The purpose of this study was to test the comparative effectiveness of three variations of an online-based health promotion program for improving health and employment outcomes in a sample of Vocational Rehabilitation consumers.Research Method/Design:
A total of 222 VR consumers participated in a randomized trial of three health promotion variations and provided baseline, 2-, 4-, and 6-month data. Data were analyzed using repeated measures ANOVA. The three health promotion variations included (a) FACTSHEETS—a series of four electronic factsheets; (b) HPE—an online interactive health promotion website that included health behavior content and tailored action planning, and (c) HPE + MI—the online health promotion website plus two 30-minute calls with a trained motivational interviewer.Results:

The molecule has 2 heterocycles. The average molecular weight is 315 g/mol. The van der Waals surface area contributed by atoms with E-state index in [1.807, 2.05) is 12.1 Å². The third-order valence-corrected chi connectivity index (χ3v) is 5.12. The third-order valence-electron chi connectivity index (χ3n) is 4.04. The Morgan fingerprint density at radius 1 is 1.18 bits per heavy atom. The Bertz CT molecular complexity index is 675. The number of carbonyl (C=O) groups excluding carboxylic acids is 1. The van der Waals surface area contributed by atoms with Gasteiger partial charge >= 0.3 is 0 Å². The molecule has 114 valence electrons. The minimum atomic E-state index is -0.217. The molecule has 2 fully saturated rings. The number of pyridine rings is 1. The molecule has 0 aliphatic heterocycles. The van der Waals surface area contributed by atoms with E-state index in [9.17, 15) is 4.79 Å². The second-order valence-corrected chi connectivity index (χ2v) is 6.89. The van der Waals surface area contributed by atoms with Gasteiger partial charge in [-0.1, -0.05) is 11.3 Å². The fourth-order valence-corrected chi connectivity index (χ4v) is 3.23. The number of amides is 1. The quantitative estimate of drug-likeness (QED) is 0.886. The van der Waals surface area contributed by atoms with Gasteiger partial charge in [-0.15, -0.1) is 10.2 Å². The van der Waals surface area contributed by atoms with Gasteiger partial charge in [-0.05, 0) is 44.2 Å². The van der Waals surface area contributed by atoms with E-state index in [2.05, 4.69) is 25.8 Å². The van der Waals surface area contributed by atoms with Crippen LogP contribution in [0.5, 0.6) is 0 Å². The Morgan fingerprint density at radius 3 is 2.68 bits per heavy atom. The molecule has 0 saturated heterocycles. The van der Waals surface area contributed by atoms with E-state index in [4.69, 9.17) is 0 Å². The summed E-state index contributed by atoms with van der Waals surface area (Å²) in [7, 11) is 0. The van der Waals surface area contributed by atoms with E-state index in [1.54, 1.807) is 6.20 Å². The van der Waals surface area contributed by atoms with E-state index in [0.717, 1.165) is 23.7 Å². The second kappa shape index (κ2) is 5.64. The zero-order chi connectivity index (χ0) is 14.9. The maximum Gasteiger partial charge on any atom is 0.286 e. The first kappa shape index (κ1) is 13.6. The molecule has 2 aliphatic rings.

Contrary to expectations, evidence did not support between-group differences based on intervention intensity. In fact, the Factsheet, HPE, and HPE + MI participants all experienced significant reductions in secondary conditions, F(2.85, 489) = 7.808, p < .001, HRQoL symptom days, F(2.7, 495) = 4.795, p = .004; and significant improvements in healthy lifestyle behaviors, F(2.6, 495) = 3.66, p = .017 over the 6-month study period. Although this study did not include a control group, a control group from another study with a similar population did not experience similar outcomes.Conclusion/Implications:
People with disabilities experience significantly higher rates of secondary health conditions and lower employment rates than people without disabilities. The combination of these factors signifies the need for health promotion programming outside the work setting.